So that just leaves us with a single team (Buffalo) in a single year (2016) to draw from. Exactly what you want to see.

For what it’s worth, there is something notable to be said about Lynn’s one year in charge of Buffalo’s offense; he liked to run the ball. His 48.6% run rate that year was 2nd highest in the league. Huge surprise coming from the former running backs coach, right? Beyond that, though, the Bills offense was very average under Lynn. Buffalo finished as the 16th fastest offensive unit, and all three receiving position groups (wide receivers, running backs, tight ends) finished between 13th and 22nd for their respective groups in target share.

Looking Ahead

That may not be very much to go on, but it’s not nothing. As it so happens, the Lions are almost entirely devoid of receiving weapons heading into 2021. What they do have is a solid offensive line that has been further bolstered through the draft and a pair of solid running backs lining up behind it. For an offensive coordinator who has shown a preference for running the ball in the past (albeit in a tiny sample size), this seems like an obvious setup for a very run-heavy offense in Detroit. The run rate might be limited by the very high likelihood of playing from behind most of the year, but a run rate north of 45% would not be surprising.

Lions rookie RB D'Andre Swift's Week 13 status trending in right direction  after all - mlive.com
Mike Mulholland/MLive.com

When Lynn calls for passes, it seems unlikely that he will continue to feature balanced positional target shares. Specifically, the Lions feature multiple playmakers at tight end and running back while their top wide receivers are a pair of journeyman deep threats with long injury histories. Expect the tight ends and running backs to command well over league average positional target shares at the expense of the wide receivers.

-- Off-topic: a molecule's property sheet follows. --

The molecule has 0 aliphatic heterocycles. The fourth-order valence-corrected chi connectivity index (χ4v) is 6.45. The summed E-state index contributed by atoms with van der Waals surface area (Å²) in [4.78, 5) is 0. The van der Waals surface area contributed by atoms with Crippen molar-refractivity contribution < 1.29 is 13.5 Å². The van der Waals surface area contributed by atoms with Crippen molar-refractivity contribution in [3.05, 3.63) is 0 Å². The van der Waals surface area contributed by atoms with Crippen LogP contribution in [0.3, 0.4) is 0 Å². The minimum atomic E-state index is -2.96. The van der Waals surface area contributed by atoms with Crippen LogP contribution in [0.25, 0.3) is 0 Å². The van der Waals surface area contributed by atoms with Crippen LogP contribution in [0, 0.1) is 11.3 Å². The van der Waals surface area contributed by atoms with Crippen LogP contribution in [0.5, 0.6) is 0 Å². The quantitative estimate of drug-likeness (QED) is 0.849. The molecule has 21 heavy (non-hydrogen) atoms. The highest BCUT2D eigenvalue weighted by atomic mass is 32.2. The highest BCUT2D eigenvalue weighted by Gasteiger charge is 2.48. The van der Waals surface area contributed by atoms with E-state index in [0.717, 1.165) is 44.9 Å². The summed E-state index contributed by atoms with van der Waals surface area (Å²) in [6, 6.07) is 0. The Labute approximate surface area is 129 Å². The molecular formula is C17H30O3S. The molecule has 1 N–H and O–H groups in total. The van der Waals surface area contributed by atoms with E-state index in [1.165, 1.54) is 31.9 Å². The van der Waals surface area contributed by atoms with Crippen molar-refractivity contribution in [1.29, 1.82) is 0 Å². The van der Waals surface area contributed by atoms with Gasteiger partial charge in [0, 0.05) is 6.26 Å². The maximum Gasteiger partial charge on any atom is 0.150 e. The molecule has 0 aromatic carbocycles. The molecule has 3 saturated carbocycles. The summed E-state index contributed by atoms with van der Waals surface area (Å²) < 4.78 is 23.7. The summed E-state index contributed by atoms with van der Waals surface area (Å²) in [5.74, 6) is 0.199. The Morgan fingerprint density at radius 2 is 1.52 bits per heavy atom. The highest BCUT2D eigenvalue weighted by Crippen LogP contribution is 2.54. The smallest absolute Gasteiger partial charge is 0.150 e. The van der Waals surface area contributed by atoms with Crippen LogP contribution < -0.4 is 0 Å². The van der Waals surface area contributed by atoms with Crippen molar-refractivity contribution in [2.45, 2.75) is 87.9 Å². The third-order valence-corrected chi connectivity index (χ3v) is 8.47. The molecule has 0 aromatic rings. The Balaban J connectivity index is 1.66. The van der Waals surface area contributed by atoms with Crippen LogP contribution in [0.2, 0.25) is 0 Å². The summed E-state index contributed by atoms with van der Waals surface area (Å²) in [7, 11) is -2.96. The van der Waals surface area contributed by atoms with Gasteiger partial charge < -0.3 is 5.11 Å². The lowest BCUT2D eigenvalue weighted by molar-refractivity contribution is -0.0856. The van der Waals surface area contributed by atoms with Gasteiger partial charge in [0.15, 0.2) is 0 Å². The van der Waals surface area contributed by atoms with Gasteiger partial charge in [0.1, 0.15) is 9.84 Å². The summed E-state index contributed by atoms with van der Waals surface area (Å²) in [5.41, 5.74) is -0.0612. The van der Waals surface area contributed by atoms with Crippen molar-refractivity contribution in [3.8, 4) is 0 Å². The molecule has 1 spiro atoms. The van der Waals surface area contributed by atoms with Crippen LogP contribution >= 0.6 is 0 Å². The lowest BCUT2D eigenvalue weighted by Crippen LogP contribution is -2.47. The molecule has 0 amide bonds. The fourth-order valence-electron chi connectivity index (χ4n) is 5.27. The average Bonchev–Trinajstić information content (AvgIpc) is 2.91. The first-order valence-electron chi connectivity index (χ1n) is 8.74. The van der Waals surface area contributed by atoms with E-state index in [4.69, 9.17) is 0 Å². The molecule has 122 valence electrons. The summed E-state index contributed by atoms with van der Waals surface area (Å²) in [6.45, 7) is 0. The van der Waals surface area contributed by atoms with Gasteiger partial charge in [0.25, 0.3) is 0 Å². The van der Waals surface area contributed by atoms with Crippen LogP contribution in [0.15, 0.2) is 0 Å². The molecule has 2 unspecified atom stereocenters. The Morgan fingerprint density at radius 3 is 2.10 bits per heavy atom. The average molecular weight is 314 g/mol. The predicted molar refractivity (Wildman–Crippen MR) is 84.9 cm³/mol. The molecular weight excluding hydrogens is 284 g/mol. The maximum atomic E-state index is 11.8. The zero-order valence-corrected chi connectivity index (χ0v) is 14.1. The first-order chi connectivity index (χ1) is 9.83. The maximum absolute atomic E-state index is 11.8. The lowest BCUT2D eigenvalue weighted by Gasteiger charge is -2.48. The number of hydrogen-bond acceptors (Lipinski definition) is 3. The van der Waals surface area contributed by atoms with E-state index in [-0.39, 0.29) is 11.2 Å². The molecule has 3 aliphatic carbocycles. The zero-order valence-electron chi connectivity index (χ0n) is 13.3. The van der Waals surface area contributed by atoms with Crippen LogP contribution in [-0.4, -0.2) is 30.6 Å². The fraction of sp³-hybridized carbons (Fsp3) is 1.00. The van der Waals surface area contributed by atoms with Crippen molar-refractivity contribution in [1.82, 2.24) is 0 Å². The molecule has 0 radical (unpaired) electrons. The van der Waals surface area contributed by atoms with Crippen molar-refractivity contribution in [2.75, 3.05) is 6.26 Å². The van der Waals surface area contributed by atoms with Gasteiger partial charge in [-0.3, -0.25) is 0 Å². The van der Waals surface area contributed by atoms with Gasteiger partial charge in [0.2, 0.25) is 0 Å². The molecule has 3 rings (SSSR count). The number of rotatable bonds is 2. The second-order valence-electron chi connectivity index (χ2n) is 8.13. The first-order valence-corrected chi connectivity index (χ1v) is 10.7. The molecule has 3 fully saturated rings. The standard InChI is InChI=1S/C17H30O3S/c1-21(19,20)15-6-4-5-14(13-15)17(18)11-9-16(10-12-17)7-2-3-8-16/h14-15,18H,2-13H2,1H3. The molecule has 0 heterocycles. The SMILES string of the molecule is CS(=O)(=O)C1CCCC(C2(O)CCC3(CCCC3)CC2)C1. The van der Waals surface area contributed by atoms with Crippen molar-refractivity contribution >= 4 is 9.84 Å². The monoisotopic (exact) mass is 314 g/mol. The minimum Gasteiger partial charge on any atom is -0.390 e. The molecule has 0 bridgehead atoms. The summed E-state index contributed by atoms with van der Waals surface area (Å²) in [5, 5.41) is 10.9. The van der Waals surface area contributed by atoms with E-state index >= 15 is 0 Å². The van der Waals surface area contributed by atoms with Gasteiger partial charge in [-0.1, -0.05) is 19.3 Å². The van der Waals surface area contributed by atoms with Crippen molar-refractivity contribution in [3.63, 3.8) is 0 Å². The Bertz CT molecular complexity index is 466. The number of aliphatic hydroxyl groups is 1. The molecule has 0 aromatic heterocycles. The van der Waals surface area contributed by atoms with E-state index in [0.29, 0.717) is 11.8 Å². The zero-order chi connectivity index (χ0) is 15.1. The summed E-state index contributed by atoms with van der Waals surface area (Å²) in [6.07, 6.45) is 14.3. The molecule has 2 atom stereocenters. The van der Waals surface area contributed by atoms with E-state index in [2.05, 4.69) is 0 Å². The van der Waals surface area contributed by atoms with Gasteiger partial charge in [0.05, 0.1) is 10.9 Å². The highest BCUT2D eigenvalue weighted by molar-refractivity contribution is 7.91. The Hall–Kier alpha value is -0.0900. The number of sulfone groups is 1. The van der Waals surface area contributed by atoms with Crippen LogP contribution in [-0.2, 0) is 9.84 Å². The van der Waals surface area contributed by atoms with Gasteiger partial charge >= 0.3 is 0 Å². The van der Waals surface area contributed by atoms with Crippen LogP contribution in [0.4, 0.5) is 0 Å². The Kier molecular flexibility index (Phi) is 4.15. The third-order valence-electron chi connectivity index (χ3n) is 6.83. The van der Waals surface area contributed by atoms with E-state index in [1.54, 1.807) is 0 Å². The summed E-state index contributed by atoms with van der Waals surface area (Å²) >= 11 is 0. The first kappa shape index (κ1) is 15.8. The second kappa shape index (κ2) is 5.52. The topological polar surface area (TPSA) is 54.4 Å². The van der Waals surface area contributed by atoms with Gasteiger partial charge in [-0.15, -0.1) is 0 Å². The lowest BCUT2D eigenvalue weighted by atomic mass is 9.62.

One last item to note is total play volume. The Lions clearly intend to tank in 2021. They allowed several key veterans to walk in free agencytraded away their long-time franchise quarterback, and are beginning to collect draft picks for future years. The resulting lack of talent makes it difficult for the defense to get off the field, reducing the number of drives the offense gets. This is then compounded when the offense lacks the talent to extend the drives they do get, resulting in extremely low total play volume. This is most likely the situation Detroit faces in 2021.

2021 Projections

Total PlaysRush Attempts (Rush %)Passing Plays (Pass %) – Includes SacksSacks Allowed (Sack %)WR Targets (WR Target %)RB Targets (RB Target %)TE Targets (TE Target %)
2020 Stats991367 (37.0%)624 (63.0%)42 (6.7%)325 (55.8%)106 (18.2%)131 (22.5%)
2021 Projections (17 Games)1012463 (45.8%)549 (54.2%)35 (6.4%)238 (46.3%)119 (23.2%)133 (25.9%)

Previous Entry: Denver Broncos

Next Entry: Green Bay Packers

Find this article helpful? You can follow me on Twitter and Reddit as @TubaDeus, though I spend most of my time on Discord.